The Archaeology Channel International Film Festival said today that guests from Muslim-majority countries invited to this year’s festival will not attend largely because of obstacles to obtaining visas.
Largely because of obstacles to obtaining visas, most foreign guests invited to Lane County’s oldest film festival, The Archaeology Channel International Film Festival, will not attend. The absence of these anticipated participants, belonging to three Muslim-majority countries, will have a significant and damaging impact on the event.
Of nine individuals in this group from Egypt, Iran and Pakistan, only one has been granted a visa. Two of them have had their visa applications outright rejected and two have been place in the “Administrative Processing” category, a kind of limbo status that can last weeks or months and is a de facto denial of a visa for someone coming to a scheduled event. Three other anticipated guests, after initial attempts to obtain visas and learning that others were being denied visas, decided against coming to the Festival and one was blocked by his employer from coming.
TAC Festival opens its 14th edition on May 3rd at the Hilton Hotel and Conference Center in Eugene, Oregon. Other main components of the Festival are The Archaeology Channel Conference on Cultural Heritage Media, featuring presentations May 4-6 at the Hilton, and the film screenings for the competition at The Shedd May 4-7. Most of the expected guest who are not coming were scheduled to give formal presentations at the Conference.
“The U.S. State Department vetting process for visas already was arbitrary and unpredictable,” says Festival Director and ALI head Rick Pettigrew. “We saw problems of this kind last year. However, the difficulty faced by people trying to obtain visas from these countries appears to have grown significantly this year. One of our expected guests this year was here on our jury two years ago and spent months on Administrative Processing last year so he couldn’t come. Two others who won’t be with us were here last year. I can’t help but suspect that this outcome is the result of a silent but de facto travel ban as well as the negative publicity about the travel ban. It sends a message to people in these countries that an attempt to get a US visa is likely to be a waste of time and money. The absence of these guests weakens the value of our event for other participants and creates serious financial challenges for us in sustaining the event.”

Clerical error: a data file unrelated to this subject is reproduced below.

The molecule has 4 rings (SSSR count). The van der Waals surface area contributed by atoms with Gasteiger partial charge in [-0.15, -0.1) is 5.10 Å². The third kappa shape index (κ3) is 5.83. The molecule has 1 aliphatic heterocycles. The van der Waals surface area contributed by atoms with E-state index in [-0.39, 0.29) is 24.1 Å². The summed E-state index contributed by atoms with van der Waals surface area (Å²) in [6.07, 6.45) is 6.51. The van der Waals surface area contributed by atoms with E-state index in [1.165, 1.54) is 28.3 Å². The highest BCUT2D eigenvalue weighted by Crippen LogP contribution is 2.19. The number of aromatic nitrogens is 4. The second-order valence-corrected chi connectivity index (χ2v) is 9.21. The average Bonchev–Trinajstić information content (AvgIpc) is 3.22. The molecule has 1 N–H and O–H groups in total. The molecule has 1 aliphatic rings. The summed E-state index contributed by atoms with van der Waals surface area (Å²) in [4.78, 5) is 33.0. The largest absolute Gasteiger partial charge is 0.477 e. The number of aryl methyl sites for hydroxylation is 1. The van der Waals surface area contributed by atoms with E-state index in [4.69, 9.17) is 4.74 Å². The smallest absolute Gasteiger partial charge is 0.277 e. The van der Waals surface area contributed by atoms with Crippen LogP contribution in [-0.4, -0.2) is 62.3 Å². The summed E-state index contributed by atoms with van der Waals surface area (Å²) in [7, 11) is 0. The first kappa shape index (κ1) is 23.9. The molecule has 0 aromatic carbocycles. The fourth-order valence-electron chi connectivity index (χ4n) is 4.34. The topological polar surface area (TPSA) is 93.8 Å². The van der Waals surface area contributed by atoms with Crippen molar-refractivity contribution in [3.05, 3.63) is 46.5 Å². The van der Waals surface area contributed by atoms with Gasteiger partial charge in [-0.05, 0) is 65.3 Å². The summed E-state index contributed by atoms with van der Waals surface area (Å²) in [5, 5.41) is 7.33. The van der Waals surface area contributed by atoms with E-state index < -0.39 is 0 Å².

The absences of foreign guests leave six open places in the presentation schedule for TAC Conference. Festival staff will do all possible to make use of the vacant times for other productive Festival purposes. Fortunately, the schedule includes other highly anticipated presentations, such as by Dr. Christopher Thornton of the National Geographic Society. Also noteworthy among the presenters at the Conference portion of the Festival are a group of panelists discussing their film about the lost Egyptian movie set of Cecil B. DeMille on the California coast, a filmmaker and archaeologist from Luxembourg who has been doing 3D documentation using drones in Iraqi Kurdistan, and a Kazakh filmmaker from Altay, China, describing the ancient skiing culture of the Altai Mountains in Central Asia. Several presentations focus on methods and opportunities for the development of network TV programming in the US. This is the most diverse and numerous set of presentations in the history of TAC Conference.
Agacheri Turks: The Woodmen of Anatolia
Approaches: Saint Michel de Cuxa
The Bridge Recovered
Chambord: The Castle, the King and the Architect
The Destruction of Memory
The Enigma of the Great Menhir
The Experts Travel Back in Time: The Neolithic Ages
A Footnote in Ballet History
A Gigantic Jigsaw Puzzle: The Epicurean Inscription of Diogenes of Oinoanda
The Grand Masters of the Chauvet Cave
Gyptis: A Greco-Massalian Boat Dating back to the 6th Century BC
Himera: The Temple of Victory
The Inevitable Evolution of Fort Frederick
The Lost City of Cecil B. DeMille
My Name is Salt
Naachtun: The Forgotten Mayan City
Nowruz in Tajikistan
Prayers Long Silent
Sailing a Sinking Sea
Stone Age Cinema